The World This Week

This week, Phil watches a renewal of political vows in London

POLITICS | 2 Become 1

Happier times: joined at the double-dip © Lefteris Pitarakis/Associated Press

First there was Brangelina. Then there was TomKat. And now Dick. This week, David Cameron and Nick Clegg became the latest celebrity marriage played out in front of the cameras when they chose the halfway point of the Coalition’s administration to renew their vows.

In front of a banner proclaiming ‘The Coalition: together in the national interest’, Dave ignored his partner’s puppy-dog eyes and told the assembled throng: “This is a government, not a relationship.” Like a gay marriage without the lattes, Nick hovered nervously while his other half told the crowd, “We haven’t chosen to separate anddo something different” – quite forgetting that neither had enough votes for that in the first place.

Akin to ambitious new parents desperate to convince friends, family and the social services that their adopted child – Britain – had not been left out in the cold with no food, the couple presented a round robin-style list of achievements as proof there were no funny goings-on behind the well-varnished door of Number 10. Adopting a triumphant stance just in keeping with austerity, Dave announced that the Coalition was like Ronseal: it does what it says on the tin. So what does it actually say on the Coalition’s tin?

  • We liked pasties, then we didn’t, but now we do again.
  • Under fives don’t need free milk. Actually, they do.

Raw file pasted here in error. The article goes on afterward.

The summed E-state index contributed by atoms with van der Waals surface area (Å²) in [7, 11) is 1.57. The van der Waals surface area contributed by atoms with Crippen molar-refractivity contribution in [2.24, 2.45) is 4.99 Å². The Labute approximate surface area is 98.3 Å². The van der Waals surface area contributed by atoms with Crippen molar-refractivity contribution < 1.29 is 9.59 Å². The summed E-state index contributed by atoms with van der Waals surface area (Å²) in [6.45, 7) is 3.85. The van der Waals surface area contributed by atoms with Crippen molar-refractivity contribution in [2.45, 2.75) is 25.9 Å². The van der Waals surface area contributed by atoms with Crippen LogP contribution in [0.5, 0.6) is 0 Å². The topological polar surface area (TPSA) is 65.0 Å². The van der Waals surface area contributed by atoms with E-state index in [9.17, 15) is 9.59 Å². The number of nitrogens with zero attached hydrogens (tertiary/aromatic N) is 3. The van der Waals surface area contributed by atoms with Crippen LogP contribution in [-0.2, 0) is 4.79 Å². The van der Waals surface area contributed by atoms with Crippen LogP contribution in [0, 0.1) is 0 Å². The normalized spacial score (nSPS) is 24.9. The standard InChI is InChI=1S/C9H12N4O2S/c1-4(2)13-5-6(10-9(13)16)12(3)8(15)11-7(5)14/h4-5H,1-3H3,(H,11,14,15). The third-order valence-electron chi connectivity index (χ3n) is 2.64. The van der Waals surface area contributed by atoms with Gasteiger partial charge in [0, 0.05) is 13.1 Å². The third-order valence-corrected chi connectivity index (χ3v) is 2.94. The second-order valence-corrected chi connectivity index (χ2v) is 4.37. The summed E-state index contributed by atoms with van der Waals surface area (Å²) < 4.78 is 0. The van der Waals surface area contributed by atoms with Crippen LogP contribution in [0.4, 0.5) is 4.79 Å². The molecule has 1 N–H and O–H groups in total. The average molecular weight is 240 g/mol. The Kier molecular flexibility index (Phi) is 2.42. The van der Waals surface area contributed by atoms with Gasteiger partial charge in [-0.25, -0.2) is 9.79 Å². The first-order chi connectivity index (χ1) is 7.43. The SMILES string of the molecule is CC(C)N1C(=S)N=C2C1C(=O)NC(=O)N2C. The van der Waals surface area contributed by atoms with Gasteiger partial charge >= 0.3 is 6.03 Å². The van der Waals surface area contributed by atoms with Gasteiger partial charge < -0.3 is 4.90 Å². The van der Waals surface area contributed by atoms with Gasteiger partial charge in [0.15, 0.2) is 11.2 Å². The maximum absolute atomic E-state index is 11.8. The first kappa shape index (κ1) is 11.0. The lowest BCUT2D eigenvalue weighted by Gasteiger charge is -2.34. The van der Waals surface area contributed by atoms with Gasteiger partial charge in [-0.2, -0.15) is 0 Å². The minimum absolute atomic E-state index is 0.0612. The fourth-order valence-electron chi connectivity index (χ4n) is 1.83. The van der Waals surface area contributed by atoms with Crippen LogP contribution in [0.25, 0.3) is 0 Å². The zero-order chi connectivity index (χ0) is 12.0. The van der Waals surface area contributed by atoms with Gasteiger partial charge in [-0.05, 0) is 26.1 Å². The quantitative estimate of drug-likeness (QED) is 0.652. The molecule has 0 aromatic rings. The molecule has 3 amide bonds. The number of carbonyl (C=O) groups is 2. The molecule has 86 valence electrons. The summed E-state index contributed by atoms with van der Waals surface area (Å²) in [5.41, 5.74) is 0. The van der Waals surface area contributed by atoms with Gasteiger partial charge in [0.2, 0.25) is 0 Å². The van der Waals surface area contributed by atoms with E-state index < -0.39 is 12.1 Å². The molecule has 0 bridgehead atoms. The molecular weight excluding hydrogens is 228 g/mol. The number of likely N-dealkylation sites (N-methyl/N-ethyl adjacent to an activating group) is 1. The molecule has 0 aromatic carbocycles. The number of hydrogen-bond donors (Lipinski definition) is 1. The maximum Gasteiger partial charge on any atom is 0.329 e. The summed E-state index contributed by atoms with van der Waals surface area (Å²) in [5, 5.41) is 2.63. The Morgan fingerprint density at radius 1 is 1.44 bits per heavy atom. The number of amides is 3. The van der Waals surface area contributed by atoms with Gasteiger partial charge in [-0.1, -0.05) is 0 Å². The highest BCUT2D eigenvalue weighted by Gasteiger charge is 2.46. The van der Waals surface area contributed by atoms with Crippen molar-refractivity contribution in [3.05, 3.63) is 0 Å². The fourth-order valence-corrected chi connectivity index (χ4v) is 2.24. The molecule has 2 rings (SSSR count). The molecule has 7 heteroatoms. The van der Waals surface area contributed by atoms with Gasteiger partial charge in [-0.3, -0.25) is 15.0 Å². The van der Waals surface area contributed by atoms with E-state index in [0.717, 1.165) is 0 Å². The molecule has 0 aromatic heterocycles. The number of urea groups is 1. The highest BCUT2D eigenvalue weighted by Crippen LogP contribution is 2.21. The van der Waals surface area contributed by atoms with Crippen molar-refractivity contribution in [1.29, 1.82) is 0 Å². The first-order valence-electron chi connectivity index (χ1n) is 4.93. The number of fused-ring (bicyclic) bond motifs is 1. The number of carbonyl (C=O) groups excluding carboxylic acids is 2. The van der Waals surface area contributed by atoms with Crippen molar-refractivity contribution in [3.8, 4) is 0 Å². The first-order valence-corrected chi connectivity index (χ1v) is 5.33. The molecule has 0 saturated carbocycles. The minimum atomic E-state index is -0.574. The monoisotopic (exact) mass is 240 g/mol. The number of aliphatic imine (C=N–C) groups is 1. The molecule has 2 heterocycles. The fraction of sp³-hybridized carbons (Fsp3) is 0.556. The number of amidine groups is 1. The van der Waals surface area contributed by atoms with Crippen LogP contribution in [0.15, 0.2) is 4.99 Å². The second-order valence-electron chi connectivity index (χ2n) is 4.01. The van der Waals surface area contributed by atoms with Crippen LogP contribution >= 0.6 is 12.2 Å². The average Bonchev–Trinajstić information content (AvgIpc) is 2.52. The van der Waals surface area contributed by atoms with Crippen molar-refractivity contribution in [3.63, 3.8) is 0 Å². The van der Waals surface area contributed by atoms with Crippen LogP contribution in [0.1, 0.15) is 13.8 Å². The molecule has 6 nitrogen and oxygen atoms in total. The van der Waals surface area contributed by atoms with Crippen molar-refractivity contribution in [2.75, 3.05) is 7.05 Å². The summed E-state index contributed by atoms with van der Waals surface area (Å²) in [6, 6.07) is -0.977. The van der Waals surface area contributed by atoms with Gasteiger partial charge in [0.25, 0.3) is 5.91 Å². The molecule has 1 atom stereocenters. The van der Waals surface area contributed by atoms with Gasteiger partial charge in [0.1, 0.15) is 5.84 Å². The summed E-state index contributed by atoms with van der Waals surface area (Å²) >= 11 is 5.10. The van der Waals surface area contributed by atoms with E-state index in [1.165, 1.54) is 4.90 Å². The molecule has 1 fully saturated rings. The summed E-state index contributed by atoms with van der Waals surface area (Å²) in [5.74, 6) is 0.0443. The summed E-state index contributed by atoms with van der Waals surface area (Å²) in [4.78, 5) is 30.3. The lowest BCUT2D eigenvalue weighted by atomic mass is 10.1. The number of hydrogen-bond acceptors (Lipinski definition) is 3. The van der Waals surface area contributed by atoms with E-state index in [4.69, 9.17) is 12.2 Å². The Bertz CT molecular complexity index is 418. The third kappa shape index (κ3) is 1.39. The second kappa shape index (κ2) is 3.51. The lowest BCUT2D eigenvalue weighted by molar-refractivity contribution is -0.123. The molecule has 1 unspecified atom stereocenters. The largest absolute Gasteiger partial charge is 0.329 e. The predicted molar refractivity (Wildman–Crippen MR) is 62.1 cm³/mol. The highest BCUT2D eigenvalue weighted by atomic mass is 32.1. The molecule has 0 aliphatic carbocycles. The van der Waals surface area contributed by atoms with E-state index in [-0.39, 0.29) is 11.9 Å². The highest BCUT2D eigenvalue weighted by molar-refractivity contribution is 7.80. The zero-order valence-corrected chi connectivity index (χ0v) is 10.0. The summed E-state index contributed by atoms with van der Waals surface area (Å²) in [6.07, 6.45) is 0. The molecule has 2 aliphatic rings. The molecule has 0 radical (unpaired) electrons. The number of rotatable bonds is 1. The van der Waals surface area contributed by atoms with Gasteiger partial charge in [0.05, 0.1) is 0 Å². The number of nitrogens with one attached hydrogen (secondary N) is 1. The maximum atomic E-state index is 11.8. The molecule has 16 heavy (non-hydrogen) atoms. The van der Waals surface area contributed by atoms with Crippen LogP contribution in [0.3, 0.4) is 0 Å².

• Let’s scrap the fighter jets Labour ordered. Second thoughts, let’s not.

These are just three examples of the 32 major policy U-turns the Coalition has taken in two years. In fact, the government’s habit of doing pretty much the opposite of what it says on the tin has earned it the record of most-turned administration in living memory.

Prime Minister David Cameron and Deputy Prime Minister Nick Clegg
Read this © The Mirror

Sick with dizziness, Nick picked up the conch with a quip best described as unscripted: “The Ronseal deal – you could call it the unvarnished truth,” he said, confusing everyone. You could call it that Nick, thought the audience, but Ronseal is famous for being a quick-drying woodstain that rainproofs your door in 30 minutes – so your comparison is the exact opposite of what Ronseal and the Ronseal metaphor stands for. Port would much rather a varnished truth, sealed to watertight perfection, than a soggy supposition destined to splinter under stress.

Delivering words without meaning is a dangerous game for a politician (or a popular entertainer – think what comes out of Elton John’s mouth without Bernie Taupin). Rereading the Coalition’s statement later on and realising it made little sense, this columnist can’t help but think the fag-packet approach to speechwriting extends to policymaking too.

Fooling no one except perhaps himself, Dave called the Coalition a “strong, decisive, active government” – and to be fair to him, he looked like he really wanted to believe it. But a man who combines running the country with getting to the next level of Angry Birds doesn’t sound “strong”, “decisive” or “active” at all. Whether the marriage lasts the full five years remains to be seen. The traditional anniversary gift? Wood.

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